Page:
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Background History of Snorkeling - What is Snorkeling?


Brief History of the Snorkel Tube

The bygone history of snorkeling and the snorkel tube in particular, dates back many centuries ago - in fact as early as 3000 Years B.C.

Ancient sponge farmers used a hollow reed to breathe through while diving down and swimming over water.

Aristotle, the Greek philosopher, recalled instances of divers breathing through a device similar to the trunk of an elephant.

In later years, the Assyrians developed an alternative snorkel device. They filled animal skins with air to breathe from when they were under water.

The diving bell was overseen by Alexander the Great. This invention contained air bubbles for divers to inhale.

The credit for the first contemporary snorkel goes to Leonardo Da Vinci. His hollow-tube creation was designed to be attached to the diver’s leather head covering or helmet.

The same concept allows modern-day snorkelers to breathe air from the surface with their face submerged under water for long periods of time. The snorkeling history eventually developed into present day 'scuba'

Nowadays, the advances in rubber and plastic composite materials have significantly improved their function and use. Nowadays, most popular snorkels are J-shaped plastic tubes connected by a flexible strap or clip assembly to the diver's mask or swim goggles.

What is Snorkeling Today?

Snorkeling Tube HistoryModern day snorkeling is recreational activity that is a relatively safe alternative to SCUBA for looking down through the mask and breathing through the tube so that you can observe the sea life mysteries below the surface of our oceans.

It is generally meant to be easy, fun, and a relaxing swimming or skin diving experience.

Popular spots to snorkel are shallow beach or island sites that offer clear and calm water.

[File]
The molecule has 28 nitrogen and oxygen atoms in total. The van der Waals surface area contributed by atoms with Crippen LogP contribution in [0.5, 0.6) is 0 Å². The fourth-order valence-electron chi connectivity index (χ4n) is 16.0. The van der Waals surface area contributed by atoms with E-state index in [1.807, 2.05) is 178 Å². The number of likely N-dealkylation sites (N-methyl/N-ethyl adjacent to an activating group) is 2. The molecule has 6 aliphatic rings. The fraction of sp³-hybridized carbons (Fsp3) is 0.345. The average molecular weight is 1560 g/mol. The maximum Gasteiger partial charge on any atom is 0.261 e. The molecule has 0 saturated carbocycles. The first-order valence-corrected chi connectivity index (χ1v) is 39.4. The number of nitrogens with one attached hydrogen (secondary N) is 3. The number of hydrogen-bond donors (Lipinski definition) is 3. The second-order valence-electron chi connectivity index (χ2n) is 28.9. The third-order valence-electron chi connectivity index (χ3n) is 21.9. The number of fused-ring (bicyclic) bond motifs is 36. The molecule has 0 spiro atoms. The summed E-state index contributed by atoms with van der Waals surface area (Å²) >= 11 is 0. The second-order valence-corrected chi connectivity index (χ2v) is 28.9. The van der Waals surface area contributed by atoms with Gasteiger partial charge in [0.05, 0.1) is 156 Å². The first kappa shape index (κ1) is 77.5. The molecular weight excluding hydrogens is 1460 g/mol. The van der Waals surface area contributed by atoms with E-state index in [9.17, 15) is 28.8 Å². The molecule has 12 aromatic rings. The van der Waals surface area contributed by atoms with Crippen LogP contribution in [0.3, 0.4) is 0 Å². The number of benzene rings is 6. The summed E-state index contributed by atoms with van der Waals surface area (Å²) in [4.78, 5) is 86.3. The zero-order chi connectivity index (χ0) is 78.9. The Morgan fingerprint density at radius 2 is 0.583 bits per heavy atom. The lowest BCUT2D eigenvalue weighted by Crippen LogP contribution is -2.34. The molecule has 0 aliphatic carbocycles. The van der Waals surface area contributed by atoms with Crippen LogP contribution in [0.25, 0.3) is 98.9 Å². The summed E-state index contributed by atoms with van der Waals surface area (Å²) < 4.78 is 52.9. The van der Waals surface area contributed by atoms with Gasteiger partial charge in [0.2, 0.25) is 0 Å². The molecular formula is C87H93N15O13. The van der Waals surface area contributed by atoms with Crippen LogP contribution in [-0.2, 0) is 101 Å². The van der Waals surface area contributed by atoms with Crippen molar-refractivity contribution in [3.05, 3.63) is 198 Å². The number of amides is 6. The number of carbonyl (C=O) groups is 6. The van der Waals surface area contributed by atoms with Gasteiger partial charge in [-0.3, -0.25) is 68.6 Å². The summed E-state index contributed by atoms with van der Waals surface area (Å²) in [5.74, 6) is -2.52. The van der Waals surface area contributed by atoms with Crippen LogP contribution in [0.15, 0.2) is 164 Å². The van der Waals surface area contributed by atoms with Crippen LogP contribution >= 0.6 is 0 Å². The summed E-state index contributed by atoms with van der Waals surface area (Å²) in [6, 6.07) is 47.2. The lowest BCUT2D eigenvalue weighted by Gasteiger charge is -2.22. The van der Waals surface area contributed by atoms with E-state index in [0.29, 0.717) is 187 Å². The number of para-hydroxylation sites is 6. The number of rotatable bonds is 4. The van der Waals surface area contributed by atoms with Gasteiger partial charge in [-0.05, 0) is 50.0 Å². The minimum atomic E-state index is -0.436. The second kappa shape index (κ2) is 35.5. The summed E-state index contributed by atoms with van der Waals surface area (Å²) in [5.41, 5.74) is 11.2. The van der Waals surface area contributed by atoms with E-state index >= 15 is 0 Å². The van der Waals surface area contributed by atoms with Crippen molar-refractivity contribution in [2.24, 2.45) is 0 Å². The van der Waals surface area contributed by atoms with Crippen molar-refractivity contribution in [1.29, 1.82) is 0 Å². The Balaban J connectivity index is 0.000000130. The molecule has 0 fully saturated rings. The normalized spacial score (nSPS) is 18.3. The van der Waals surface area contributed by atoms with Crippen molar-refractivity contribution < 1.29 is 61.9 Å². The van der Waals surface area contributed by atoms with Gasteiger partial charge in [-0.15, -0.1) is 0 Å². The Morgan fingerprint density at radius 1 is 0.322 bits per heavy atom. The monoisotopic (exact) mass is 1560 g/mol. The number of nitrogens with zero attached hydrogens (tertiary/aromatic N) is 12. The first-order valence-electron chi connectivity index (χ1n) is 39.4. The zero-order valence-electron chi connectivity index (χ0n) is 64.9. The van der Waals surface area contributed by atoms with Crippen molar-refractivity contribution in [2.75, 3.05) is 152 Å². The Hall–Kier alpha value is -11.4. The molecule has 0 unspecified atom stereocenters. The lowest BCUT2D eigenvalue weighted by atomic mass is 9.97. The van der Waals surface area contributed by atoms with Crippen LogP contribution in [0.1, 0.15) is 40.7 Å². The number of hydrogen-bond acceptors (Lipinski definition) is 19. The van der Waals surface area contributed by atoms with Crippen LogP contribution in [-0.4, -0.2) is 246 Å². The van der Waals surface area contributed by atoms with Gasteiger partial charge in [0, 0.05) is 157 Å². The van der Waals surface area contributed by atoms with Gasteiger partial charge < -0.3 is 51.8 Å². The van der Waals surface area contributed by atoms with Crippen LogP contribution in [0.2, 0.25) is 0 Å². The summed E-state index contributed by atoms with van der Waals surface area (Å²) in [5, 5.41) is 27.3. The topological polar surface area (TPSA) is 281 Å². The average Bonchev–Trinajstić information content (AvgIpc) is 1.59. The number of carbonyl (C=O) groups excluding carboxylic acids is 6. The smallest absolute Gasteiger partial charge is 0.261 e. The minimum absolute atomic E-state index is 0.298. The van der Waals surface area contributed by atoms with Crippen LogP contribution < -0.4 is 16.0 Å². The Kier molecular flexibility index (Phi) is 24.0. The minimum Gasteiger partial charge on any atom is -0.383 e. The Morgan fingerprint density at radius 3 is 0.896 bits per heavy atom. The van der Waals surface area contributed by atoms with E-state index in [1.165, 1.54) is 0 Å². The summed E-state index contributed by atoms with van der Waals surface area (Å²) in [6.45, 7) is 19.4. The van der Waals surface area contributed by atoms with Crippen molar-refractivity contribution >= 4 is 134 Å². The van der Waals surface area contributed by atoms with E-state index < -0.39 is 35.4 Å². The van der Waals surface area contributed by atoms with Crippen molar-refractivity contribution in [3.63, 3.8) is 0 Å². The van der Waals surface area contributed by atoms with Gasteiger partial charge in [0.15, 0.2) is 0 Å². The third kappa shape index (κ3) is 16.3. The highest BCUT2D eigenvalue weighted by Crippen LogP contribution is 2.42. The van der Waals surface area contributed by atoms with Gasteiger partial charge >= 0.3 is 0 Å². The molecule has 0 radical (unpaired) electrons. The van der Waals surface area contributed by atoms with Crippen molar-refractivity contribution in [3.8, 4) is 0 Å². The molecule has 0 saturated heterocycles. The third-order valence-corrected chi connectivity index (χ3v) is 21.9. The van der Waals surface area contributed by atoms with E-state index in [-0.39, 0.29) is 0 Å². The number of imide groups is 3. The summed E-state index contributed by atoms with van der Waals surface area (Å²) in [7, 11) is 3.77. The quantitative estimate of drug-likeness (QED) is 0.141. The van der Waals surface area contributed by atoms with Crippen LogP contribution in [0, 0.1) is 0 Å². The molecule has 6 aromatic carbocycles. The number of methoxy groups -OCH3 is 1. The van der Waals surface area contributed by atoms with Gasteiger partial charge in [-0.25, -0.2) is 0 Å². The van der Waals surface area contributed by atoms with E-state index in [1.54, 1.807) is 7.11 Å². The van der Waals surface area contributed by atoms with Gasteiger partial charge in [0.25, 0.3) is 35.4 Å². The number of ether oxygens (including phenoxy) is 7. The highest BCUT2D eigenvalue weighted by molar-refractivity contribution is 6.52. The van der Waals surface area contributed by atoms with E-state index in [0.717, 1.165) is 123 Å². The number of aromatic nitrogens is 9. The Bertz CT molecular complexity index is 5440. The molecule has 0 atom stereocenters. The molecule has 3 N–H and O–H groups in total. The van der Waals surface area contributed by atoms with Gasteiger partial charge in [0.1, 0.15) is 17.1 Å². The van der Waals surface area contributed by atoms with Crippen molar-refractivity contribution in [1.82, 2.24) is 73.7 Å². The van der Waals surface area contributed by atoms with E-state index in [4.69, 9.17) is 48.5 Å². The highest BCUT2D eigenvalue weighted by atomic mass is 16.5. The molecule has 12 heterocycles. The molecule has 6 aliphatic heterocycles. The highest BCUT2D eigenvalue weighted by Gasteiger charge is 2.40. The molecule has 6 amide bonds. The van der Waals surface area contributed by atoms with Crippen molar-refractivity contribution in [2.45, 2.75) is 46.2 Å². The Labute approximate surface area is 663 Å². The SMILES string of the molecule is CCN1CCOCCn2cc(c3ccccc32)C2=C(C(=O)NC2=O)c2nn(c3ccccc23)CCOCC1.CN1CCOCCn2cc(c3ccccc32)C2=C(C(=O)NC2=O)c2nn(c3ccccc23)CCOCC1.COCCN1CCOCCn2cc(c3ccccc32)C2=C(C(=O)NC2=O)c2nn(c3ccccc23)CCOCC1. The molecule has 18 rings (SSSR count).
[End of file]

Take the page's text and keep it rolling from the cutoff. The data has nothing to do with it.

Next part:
The gear that we use for open sea swimming underwater should be comfortable and practical. The basic equipment is relatively cheap to buy, and it is usually small and light enough to take with you on snorkeling holidays.

The standard snorkel set is a dive mask, a snorkel tube, and a pair of dive fins or flippers. Masks needs to be a secure fit to avoid water entering inside and the breathing tube should be safely attached to the mask.

Dive fins will help you move through the water but can be awkward and cumbersome for people who don’t know the correct fin-kicking technique. Other accessories may include a flotation vest for additional buoyancy and a wet suit for cold water activities.

Minimal swimming skills are required by beginner snorkelers and non-swimmers. You should have some comfort in the water and in good health, but most snorkelers can get by without any unnecessary expensive equipment and training.

Ideally, you should search for spots that have low currents and calm surface conditions with clear visibility. Shallow coral reefs and rock pools are usually the best places because they attract small colorful fishes and aquatic diversity.

Note: Snorkelers should be aware of an increased risk of sunburn especially in tropical regions. Use a high factor water-resistant sun block applied to your neck and shoulders. Wear an appropriate anti UV vest, wetsuit or a t-shirt.